On Day 4 of our visit to Donbass, we wake up early in the morning and meet at the lobby of our hotel to continue our journey. We want to take a short street tour and talk to the people, but the streets are empty, the existing people do not want to talk.
Our route is Mariupol. We are advancing by seeing a serious military operation and positions along the way. Before entering the city, we first meet with a new vehicle and security. They will accompany us with their weapons and equipment until we leave. They brought medical supplies with them just in case. All are young and experienced. We ask one of them if they are Chechen. He says “It doesn’t matter, I’m Russian”.
As we enter the city, we encounter traces of very serious conflicts and resistance against the fascist forces. Almost all buildings, parking lots, streets and factories were damaged. The destruction is enormous. But despite this, there is a very intense renovation in the whole city.
First of all, we are going to the civilian settlement area which was targeted and bombed by the Ukrainian army in January. A young man living in that building welcomes us. He explained that only civilians lived in the building and that he was placed in a temporary place. The house materials inside the apartments are still visible from the outside. Carpet, kitchen utensils, fridges. Not only buildings were destroyed, but lives were destroyed. When we stop in front of another building, they call us while we’re filming. There are workers from Turkey who make repairs, for four months employees of a St. Petersburg-based company have been restructuring settlements that can be repaired. They say the destruction is great in the city. They stated that despite the use of bombs that could cause heavy destruction, the columns of the buildings of Soviet architecture remained largely intact. They did not witness any conflict for four months. They also stated that they are restoring the buildings that were affected by the bombing without damaging the exterior structure. Most importantly, electricity, hot water and gas were fully supplied throughout the city, but there were occasional short-term forced outages. Many companies like themselves are repairing thousands of buildings. They openly express their admiration for the solid structures built during the Stalin era. The windows of surviving buildings and newly repaired ones throughout the city have been replaced.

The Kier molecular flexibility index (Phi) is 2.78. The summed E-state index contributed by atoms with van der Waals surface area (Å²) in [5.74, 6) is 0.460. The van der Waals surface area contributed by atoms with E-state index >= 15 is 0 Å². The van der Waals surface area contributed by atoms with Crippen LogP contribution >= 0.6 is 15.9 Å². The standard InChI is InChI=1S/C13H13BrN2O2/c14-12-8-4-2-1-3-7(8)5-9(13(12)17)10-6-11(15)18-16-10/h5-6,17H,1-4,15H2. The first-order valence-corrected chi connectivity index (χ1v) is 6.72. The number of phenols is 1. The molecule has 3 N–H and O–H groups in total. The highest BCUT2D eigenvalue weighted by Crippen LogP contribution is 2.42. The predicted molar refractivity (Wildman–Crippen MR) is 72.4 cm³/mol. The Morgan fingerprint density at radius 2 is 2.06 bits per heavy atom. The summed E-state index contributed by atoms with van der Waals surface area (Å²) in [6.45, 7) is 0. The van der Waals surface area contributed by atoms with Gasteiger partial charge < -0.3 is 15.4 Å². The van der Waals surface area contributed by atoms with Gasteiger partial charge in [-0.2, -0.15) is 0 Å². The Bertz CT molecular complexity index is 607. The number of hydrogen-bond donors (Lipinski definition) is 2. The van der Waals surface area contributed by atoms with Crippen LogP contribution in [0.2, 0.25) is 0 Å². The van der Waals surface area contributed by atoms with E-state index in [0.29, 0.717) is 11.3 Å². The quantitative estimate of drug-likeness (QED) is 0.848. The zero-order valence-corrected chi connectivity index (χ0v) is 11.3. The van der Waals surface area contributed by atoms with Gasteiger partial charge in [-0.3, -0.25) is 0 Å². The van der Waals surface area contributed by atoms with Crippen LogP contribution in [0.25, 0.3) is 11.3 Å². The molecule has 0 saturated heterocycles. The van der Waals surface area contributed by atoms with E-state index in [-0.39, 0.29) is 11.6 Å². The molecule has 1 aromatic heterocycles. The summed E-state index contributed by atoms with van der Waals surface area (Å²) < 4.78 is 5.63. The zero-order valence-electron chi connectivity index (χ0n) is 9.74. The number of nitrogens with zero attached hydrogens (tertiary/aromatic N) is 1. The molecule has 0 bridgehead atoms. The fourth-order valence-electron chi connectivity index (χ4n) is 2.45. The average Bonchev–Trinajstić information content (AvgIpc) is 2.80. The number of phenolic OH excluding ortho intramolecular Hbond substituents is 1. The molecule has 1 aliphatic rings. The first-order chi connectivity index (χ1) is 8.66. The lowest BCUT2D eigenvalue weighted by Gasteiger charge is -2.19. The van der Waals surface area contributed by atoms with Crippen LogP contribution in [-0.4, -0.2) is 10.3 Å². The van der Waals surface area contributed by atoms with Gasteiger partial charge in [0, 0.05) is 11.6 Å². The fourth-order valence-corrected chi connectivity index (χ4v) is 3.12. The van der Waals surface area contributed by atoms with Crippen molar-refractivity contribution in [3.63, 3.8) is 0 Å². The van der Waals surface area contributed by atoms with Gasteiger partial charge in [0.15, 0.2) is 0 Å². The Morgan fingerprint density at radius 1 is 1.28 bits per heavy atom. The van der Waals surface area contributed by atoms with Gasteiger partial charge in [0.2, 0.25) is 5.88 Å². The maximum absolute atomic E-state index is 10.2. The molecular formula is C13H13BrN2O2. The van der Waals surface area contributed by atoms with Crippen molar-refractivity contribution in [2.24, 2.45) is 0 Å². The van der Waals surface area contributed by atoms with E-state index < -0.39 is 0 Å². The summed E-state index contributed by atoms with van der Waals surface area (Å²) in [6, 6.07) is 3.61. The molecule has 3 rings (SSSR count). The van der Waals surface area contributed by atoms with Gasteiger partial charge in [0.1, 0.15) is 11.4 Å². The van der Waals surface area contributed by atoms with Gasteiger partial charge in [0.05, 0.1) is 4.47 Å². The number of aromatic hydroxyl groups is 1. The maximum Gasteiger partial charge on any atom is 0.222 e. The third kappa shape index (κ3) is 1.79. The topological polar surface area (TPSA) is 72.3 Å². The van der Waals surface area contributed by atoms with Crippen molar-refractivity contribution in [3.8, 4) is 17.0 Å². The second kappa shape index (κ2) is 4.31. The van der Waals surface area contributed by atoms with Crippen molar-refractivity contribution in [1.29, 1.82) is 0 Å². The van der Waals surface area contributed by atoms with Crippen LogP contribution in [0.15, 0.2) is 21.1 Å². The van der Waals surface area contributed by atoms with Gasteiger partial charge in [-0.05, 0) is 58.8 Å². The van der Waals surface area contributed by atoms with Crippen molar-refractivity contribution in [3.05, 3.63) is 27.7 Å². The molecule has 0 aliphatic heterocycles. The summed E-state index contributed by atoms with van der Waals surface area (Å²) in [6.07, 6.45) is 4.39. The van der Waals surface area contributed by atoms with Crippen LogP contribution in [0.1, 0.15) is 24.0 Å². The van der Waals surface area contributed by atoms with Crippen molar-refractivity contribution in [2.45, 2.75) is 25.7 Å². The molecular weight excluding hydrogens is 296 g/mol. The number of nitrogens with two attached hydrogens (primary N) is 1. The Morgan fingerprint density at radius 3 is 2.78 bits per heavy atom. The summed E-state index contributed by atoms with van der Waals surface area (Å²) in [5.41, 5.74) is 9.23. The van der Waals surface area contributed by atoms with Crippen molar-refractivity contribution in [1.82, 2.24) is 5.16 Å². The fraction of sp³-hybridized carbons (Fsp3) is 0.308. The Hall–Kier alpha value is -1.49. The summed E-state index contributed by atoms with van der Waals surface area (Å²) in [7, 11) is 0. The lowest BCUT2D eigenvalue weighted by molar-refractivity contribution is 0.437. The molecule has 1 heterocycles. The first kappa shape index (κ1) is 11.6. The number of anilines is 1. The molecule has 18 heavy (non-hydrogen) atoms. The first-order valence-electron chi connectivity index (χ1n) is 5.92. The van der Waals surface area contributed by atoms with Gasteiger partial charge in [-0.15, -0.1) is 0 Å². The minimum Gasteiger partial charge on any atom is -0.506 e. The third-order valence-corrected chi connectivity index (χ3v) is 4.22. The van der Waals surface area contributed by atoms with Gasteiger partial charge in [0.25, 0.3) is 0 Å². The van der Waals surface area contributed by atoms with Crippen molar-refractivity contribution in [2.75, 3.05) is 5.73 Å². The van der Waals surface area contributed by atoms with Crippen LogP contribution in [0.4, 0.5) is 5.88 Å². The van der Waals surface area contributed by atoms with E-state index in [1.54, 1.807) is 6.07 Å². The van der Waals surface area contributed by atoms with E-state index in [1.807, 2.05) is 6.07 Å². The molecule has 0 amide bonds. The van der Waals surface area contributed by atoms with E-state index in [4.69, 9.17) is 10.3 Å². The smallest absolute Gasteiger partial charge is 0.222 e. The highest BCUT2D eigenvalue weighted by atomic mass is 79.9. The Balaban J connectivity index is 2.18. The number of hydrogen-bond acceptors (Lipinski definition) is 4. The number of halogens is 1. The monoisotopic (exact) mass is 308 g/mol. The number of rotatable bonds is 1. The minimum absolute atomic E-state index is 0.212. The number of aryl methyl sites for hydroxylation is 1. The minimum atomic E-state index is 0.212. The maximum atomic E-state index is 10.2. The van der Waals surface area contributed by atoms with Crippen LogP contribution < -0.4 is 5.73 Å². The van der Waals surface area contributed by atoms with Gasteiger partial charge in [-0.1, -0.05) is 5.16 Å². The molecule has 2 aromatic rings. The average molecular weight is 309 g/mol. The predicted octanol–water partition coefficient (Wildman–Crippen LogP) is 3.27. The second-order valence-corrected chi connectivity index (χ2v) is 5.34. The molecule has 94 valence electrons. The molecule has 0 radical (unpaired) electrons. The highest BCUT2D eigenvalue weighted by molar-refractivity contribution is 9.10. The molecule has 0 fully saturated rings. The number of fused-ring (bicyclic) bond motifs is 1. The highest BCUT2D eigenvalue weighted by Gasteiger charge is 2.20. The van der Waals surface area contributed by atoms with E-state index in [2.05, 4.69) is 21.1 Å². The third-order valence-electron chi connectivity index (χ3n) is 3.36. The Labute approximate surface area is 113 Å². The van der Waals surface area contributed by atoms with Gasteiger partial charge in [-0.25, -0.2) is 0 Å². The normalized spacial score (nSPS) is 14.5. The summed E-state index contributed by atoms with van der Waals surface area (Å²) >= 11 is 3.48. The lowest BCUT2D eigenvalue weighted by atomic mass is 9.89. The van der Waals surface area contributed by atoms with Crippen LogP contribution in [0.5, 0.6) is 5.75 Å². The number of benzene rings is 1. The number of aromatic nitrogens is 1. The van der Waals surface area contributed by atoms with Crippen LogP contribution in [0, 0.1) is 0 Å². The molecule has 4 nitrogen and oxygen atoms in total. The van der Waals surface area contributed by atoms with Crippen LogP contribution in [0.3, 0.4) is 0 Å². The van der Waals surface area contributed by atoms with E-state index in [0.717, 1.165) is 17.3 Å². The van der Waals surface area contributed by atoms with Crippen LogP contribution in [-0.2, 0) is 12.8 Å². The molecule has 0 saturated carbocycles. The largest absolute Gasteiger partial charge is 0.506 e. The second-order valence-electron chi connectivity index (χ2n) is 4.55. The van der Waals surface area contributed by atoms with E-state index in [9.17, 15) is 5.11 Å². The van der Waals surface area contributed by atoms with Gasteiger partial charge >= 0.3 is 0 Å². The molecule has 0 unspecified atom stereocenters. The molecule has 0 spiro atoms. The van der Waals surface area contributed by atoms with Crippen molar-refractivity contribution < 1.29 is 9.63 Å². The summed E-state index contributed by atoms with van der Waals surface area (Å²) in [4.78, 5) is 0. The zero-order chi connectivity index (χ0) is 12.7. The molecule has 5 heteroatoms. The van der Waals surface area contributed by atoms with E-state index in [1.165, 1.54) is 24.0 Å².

New two floor temporary houses are also being built in the city centre. People will be settled here while their own houses are repaired or when the newly built houses are finished. The public is pleased with this intensive restructuring and also happy that job opportunities are available in the construction field.
We’re on our way out of town. Along the way we continue to see buildings destroyed due to clashes against fascist units.
We arrive at new sites financed by the Russian Central government and the St Petersburg administration. The area around the modern buildings is between the region of the camps where the Nazis were stationed and set up during the conflict. They targeted and murdered those who took to the streets. The Nazis defined the torture centres in the camps they established in these areas as libraries and the people they massacred as books. Bringing the immorality of fascism and the value it attaches to human beings to the level of entertainment shows what kind of an enemy we are facing.